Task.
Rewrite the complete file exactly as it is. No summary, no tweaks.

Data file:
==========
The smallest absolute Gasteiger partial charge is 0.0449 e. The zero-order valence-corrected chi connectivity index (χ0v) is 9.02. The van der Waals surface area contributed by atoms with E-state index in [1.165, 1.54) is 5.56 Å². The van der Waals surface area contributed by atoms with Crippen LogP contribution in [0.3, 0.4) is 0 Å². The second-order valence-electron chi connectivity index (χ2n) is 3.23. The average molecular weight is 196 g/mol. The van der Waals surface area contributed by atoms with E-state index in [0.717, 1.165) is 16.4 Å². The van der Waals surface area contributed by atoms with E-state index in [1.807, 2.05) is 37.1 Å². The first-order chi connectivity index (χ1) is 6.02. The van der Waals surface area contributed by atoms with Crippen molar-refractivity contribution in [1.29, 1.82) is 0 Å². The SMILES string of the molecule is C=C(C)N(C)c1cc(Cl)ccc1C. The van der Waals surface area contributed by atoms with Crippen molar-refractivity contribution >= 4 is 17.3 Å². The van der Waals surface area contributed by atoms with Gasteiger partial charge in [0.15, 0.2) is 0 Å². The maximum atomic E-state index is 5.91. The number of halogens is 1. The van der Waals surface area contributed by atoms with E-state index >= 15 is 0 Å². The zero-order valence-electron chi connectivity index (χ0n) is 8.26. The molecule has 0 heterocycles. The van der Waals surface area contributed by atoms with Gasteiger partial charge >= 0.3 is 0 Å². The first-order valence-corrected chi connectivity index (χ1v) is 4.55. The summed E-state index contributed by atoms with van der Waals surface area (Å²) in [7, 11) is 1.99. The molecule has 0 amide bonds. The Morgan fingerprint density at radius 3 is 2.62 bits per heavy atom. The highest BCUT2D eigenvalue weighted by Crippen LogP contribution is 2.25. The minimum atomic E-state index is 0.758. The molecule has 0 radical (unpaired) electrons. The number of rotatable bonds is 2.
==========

The smallest absolute Gasteiger partial charge is 0.0449 e. The zero-order valence-corrected chi connectivity index (χ0v) is 9.02. The van der Waals surface area contributed by atoms with E-state index in [1.165, 1.54) is 5.56 Å². The van der Waals surface area contributed by atoms with Crippen LogP contribution in [0.3, 0.4) is 0 Å². The second-order valence-electron chi connectivity index (χ2n) is 3.23. The average molecular weight is 196 g/mol. The van der Waals surface area contributed by atoms with E-state index in [0.717, 1.165) is 16.4 Å². The van der Waals surface area contributed by atoms with E-state index in [1.807, 2.05) is 37.1 Å². The first-order chi connectivity index (χ1) is 6.02. The van der Waals surface area contributed by atoms with Crippen molar-refractivity contribution in [1.29, 1.82) is 0 Å². The SMILES string of the molecule is C=C(C)N(C)c1cc(Cl)ccc1C. The van der Waals surface area contributed by atoms with Crippen molar-refractivity contribution >= 4 is 17.3 Å². The van der Waals surface area contributed by atoms with Gasteiger partial charge in [0.15, 0.2) is 0 Å². The maximum atomic E-state index is 5.91. The number of halogens is 1. The van der Waals surface area contributed by atoms with E-state index >= 15 is 0 Å². The zero-order valence-electron chi connectivity index (χ0n) is 8.26. The molecule has 0 heterocycles. The van der Waals surface area contributed by atoms with Gasteiger partial charge >= 0.3 is 0 Å². The first-order valence-corrected chi connectivity index (χ1v) is 4.55. The summed E-state index contributed by atoms with van der Waals surface area (Å²) in [7, 11) is 1.99. The molecule has 0 amide bonds. The Morgan fingerprint density at radius 3 is 2.62 bits per heavy atom. The highest BCUT2D eigenvalue weighted by Crippen LogP contribution is 2.25. The minimum atomic E-state index is 0.758. The molecule has 0 radical (unpaired) electrons. The number of rotatable bonds is 2.